Throughout history we’ve seen examples of artists and others who, while possessing amazing talent, also don’t seem “normal.” Whether it be tormented artists like Vincent van Gogh, or the stereotype of the “mad scientist,” it often seems like a little schizophrenia might underlie amazing genius.
In fact, some psychological studies have found that schizophrenics do tend to be more creative than normal people. But is there a neurological basis for creativity?
Each week, Kevin Zelnio, Razib Khan, and I choose one or more journal articles that have been covered by bloggers on ResearchBlogging.org to discuss in podcast form. Ideally, you’ll read the blog post first to get a general understanding of the research, then listen to our podcast to hear our impressions. Here is the article we’re discussing this week:
de Manzano, Ö., Cervenka, S., Karabanov, A., Farde, L., & Ullén, F. (2010). Thinking Outside a Less Intact Box: Thalamic Dopamine D2 Receptor Densities Are Negatively Related to Psychometric Creativity in Healthy Individuals PLoS ONE, 5 (5) DOI: 10.1371/journal.pone.0010670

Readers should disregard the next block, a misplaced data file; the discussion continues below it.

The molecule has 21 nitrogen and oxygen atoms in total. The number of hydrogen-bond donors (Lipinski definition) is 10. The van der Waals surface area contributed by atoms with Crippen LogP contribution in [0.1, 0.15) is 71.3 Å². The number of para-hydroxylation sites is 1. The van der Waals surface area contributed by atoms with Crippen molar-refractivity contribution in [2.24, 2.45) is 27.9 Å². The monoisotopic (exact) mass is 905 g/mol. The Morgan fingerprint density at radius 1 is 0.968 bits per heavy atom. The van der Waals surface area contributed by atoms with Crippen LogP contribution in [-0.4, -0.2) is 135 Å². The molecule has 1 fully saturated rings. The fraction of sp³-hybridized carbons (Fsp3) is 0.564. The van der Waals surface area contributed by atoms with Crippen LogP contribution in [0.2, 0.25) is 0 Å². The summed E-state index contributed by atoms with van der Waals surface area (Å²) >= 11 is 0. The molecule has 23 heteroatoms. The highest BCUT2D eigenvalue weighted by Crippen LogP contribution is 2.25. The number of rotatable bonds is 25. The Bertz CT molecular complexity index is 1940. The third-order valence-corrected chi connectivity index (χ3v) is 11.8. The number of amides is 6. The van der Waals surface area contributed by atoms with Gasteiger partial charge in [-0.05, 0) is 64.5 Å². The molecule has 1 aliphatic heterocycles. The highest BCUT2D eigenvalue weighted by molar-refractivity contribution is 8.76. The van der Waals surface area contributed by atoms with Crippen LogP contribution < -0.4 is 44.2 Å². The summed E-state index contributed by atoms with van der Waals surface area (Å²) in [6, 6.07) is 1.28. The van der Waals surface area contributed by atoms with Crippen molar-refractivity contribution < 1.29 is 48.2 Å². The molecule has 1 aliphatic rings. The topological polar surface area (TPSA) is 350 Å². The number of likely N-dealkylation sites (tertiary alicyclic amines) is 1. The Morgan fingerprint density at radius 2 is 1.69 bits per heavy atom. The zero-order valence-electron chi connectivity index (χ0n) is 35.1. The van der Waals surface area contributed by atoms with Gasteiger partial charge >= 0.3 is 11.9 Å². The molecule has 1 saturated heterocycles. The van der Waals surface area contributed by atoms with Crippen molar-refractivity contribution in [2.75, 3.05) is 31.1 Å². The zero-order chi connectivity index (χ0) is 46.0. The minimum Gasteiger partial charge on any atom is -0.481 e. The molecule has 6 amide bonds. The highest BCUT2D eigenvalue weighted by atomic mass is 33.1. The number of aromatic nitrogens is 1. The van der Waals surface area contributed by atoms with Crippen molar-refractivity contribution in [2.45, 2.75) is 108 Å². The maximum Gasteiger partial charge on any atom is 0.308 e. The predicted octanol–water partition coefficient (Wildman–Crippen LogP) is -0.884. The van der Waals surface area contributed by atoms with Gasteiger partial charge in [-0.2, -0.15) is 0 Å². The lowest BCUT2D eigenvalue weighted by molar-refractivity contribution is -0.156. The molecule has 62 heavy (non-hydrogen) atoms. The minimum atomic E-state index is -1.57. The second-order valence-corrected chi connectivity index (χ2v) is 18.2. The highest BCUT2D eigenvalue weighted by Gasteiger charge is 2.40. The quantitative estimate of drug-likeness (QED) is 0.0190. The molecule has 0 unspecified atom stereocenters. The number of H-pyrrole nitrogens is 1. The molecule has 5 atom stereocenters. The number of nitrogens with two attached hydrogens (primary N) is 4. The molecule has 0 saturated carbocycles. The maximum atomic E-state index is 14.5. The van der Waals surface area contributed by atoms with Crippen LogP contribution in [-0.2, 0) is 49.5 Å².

The report was discussed on several blogs:
- Creativity and Mental Illness
- Dopamine receptor binding potential in the thalamus and creativity
- More brains and bonkers connection: thinking out of a broken box
Since this remains an experimental project, we’d appreciate any feedback you can offer on the podcast.